The world has changed to attempt to bridge the content of one idea to another weakly connected idea. For example one could say: “People used to dig in the ground with stones, but the world has changed. Now people use backhoes [UK/AUS: diggers].” This phrase makes a statement that something that cannot be refuted. The phrase makes a magical leap to another similar connecting statement, similar to “hand waving,” that ignores the connections between the two phrases. The gap between the two phrases is not bounded. The amount of context connecting the two phrases could include wars, world peace, and space exploration. The typical westerner, with agricultural experience, would association the connection of digging with rocks to diggers to be rocks->sharpened rock->shovel->machinery/hydraulics->jackhammer->digger. However, the original intent [or persuasion] may have been to get the listener to open up to the idea of the gap being a magical entity creating the advancement [good for hyping up products and investment in organizations], or a massive leap in the human condition.

Clichés are phrases that are similar to slang, they are the disease of the everyday language. Easy to catch from another, easily spotted, and difficult to get rid of. These clichés are popular amongst cultures, and communicate generic feelings; however they also tend to hide realities. In summary, the phrase attempts to convince the listening party that humanity has drastically changed. Somehow, humanity can no longer satisfy their basic needs without advancements. Somehow, without the TV, humanity can’t feed itself, interact with others, or even reproduce without being directed. Inversely, it also implies that the notion that cultures which do not share the same opinion of the change are backwards and somewhat incompatible is inheritantly wrong.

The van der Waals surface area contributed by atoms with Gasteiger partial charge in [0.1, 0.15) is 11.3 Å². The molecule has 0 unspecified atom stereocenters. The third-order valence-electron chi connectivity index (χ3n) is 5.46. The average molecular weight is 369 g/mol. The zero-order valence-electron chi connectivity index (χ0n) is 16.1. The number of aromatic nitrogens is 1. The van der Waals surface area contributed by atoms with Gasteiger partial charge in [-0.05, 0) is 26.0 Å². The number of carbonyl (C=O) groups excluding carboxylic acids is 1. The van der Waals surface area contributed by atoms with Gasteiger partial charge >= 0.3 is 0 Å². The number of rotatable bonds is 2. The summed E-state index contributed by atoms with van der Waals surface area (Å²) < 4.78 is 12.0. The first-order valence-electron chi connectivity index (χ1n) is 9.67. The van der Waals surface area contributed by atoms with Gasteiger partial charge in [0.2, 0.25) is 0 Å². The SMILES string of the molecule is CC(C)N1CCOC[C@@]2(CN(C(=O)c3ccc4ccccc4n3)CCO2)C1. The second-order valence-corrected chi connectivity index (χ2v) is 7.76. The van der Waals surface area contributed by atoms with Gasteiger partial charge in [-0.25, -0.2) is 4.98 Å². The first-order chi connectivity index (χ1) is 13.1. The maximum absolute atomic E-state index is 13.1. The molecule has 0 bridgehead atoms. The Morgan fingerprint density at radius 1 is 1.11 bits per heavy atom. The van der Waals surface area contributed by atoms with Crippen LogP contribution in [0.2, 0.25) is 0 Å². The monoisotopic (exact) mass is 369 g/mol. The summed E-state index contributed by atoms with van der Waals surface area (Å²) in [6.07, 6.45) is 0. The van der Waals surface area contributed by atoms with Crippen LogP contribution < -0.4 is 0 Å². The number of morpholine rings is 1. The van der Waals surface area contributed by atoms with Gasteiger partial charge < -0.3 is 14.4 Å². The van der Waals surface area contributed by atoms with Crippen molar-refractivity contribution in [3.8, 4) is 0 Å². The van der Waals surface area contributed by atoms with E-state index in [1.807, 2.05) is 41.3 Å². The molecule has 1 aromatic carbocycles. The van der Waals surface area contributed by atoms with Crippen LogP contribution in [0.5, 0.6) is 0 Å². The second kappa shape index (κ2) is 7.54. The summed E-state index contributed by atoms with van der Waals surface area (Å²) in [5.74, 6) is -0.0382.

Lastly, I leave with a visualization of behavior change in the last 10 years. Has the human population changed that much? Yes there have been minor changes in consumption of resources, but has the mobile phone really introduced communication as a new concept to human beings? Have we lost the same desires to interact with each others? No, we’ve been doing it for many years and will continue to do so.

Visualization 2000 vs. 2010 Behavior and Cultural Statistics